I wonder why more athletes don't understand how they sound in the court of public opinion. Max Scherzer is the latest example.
I like him a lot. He's competitive and one of the more intelligent athletes I've ever talked to. But if it's true that he's rejected a six year, $144 million contract from the Tigers, then he lacks a true understanding of the people here in Detroit.
Scherzer has come out and said he "wants to be in Detroit." If that's the case, then fans want to know why $24 million per year isn't enough.
Look, I can respect a guy who wants to go through the free agent process and get as much as he can. I can also respect an athlete who bets on himself to duplicate the best year of his career (21-3 record, 2.90 ERA and 0.90 WHIP). But I'm not sure that he and his camp (Scott Boras) understand how it's perceived when he says no to that kind of guaranteed money.
This team has eclipsed two million in attendance nine straight years, three million in each of the last two seasons and four of the last seven years. Detroiters and Michiganders work hard, and spend their disposable income on their sports teams. They consider themselves loyal fans and expect the same in return. Scherzer has given this team three decent years and one great one that included a Cy Young Award and All-Star Game nod.
I think he's been all in for this city and organization, but he loses credibility now by turning down a chance to "prove" he wants to stay. He told reporters, "I'm not saying the grass is greener on the other side," but his actions contradict that statement.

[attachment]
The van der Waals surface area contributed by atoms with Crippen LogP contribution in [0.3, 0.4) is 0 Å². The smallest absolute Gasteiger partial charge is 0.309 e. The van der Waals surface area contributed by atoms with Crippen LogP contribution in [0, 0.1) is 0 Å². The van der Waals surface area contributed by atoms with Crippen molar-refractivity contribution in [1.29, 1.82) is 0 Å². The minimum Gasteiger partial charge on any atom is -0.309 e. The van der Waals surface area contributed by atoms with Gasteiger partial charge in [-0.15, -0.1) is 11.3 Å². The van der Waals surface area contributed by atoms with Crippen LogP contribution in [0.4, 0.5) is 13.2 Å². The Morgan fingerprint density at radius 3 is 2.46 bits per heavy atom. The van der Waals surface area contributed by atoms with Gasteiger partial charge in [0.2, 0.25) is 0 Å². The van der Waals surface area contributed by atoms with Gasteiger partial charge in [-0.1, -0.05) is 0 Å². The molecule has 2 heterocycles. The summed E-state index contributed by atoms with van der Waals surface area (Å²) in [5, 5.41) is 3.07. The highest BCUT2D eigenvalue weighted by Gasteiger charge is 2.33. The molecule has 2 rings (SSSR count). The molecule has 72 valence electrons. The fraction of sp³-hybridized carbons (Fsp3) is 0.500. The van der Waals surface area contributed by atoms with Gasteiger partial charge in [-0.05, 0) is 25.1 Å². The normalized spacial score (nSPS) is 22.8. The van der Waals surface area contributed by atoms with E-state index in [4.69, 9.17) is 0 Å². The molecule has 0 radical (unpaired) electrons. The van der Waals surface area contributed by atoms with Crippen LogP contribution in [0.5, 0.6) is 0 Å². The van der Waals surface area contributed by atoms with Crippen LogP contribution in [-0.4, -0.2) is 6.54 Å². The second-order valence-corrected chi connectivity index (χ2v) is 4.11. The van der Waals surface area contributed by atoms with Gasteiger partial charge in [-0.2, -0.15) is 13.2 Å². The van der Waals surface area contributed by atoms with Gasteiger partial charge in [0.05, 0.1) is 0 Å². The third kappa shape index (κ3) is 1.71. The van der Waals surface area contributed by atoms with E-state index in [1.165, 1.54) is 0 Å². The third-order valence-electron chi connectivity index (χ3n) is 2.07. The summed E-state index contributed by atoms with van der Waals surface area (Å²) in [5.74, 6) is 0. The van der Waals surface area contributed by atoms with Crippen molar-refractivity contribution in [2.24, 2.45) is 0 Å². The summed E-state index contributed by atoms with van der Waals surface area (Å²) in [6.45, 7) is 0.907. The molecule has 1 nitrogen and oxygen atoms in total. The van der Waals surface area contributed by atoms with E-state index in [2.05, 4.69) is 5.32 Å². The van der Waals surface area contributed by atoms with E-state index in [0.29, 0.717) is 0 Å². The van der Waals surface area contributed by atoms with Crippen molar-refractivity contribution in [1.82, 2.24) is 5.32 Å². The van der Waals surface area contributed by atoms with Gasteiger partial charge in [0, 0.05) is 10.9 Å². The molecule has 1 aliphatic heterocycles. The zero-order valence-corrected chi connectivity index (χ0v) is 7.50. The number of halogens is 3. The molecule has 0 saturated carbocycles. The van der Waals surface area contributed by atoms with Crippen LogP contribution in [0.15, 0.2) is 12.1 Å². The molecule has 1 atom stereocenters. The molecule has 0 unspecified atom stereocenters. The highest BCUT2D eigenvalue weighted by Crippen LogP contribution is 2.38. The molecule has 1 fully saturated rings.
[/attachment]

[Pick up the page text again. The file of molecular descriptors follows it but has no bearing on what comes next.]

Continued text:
It's not like the Tigers offered him a Homer Bailey-like contract (six years, $105 million). The reported offer would have made him the third highest paid pitcher last season (only Cliff Lee and Johan Santana eclipsed that annual figure). For 2014, his $24 million dollar estimated salary (although he'll make $15.5 million this year) would tie him with Prince Fielder and Robinson Cano for fourth highest of any player. Only Cliff Lee, Ryan Howard and Zack Greinke are scheduled to make more than the figure supposedly offered to Scherzer.
Granted starting pitcher is by far and away the highest paid position in the sport, but the Tigers seemed willing to give him more than the going rate.
He declined, and now fans look at him with a different eye. Hope he's ready for it.